When God Changes Your Plans

Adapted from When God Says "Go" by Elizabeth Laing Thompson

Sometimes God says, “Go,” and then points us to a place we never imagined. Never wanted. How can we navigate changes in our plans with our joy, peace, and sense of humor intact?

1. Ask respectful questions.
Mary, the mother of Jesus, didn’t just silently accept the news of her pregnancy—she asked a respectful question to clarify her expectations and her role: “How shall this be, seeing I know not a man?” Considering the fertility technology of the day, it was a valid question! Mary’s example shows us that it’s okay to ask God, “Hey, Father, how is this going to go? I see where You are pointing me—now how do I get there?”

2. Keep talking to God.
If you are in a situation that has you running for the hills and trembling in fear, talk to God about it. Ask for His presence, His help, and His guidance. Ask to see Him through the darkness. If your eyes are too dim and the darkness too thick for you to see, ask to feel Him by your side. Ask Him to take your hand and guide you to the light.

3. Read scriptures that remind you how God feels about you.
My first reaction when life changes—particularly when it changes in an undesirable way—is to assume the worst about my relationship with God. To assume that He is angry with me or punishing me or even—please let me not get struck by lightning for confessing this awful truth—out to get me. But that's not true! Here is one of the scriptures that remind me of God’s unwavering love even through big change:

“Though the mountains be shaken and the hills be removed, yet my unfailing love for you will not be shaken nor my covenant of peace be removed,” says the Lord, who has compassion on you. (Isaiah 54:10)

4. Remember whose opinion matters.
After Gabriel’s visit, Mary sings this prayer to God:
“My soul glorifies the Lord and my spirit rejoices in God my Savior, for he has been mindful of the humble state of his servant. From now on all generations will call me blessed, for the Mighty One has done great things for me— holy is his name.” (Luke 1:46–49)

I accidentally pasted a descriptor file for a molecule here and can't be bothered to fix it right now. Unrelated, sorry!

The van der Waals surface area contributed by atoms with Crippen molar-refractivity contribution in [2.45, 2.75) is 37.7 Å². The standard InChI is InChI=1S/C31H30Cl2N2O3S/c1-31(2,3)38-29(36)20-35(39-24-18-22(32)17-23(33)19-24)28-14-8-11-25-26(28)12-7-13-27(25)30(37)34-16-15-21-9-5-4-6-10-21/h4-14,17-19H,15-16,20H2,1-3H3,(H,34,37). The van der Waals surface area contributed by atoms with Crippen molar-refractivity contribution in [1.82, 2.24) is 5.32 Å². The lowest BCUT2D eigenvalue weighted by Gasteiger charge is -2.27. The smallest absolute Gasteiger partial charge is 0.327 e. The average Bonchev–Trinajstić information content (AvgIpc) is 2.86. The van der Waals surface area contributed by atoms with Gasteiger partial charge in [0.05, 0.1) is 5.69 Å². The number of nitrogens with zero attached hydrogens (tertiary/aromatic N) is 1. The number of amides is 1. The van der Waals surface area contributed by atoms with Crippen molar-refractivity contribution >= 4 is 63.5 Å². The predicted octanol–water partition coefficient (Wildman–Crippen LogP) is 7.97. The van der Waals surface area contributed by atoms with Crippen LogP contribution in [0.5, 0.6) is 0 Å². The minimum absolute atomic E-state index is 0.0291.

I doubt many of Mary’s neighbors are calling her “blessed”—“promiscuous,” “dishonest,” and “crazy” are likelier adjectives—but Mary chooses to see the situation (and herself) through God’s eyes.

5. Seek joy in the small moments, peace in the big picture.
Mary celebrates her new role, confident that the God who has brought this change into her life will also guide her through all the change to come: “From now on all generations will call me blessed.” Mary finds the faith to look past her temporary difficulties to adopt a heavenly viewpoint. She finds the faith to look ahead (far ahead) to what her “unplanned pregnancy” will mean not just for her own life, but also what it will mean for the generations to come.

6. Don’t mistake “easy” for “godly.”
Mary’s miracle child was born so that He might serve for a time but then suffer and die. Just because something is difficult, controversial, or painful doesn’t mean it is outside the will of God. Few of us would choose suffering for ourselves, but God’s big-picture plan sometimes involves injustice and pain. His path for us is often more difficult than the one we would choose for ourselves.

7. Give your heart quickly to new places and people.
We may not get to choose when or how life changes, but we do get to choose how we respond. Practically speaking, “what might have been” is a waste of time. A waste of life. Because what might have been can never be—it is fantasy. As Solomon wisely tells us, “Whoever watches the wind will not plant; whoever looks at the clouds will not reap” (Ecclesiastes 11:4). If we sit around wind-watching—dreaming about the “good old days,” wishing our lives away—we will never plant seeds in our new lives; if we never plant seeds, we can never reap joy. Let us choose to open our hearts to new situations. Find home in new places. Give our hearts to new people. When circumstances change, let us give God a chance to reveal His goodness, His wisdom, and His faithfulness no matter where we go.

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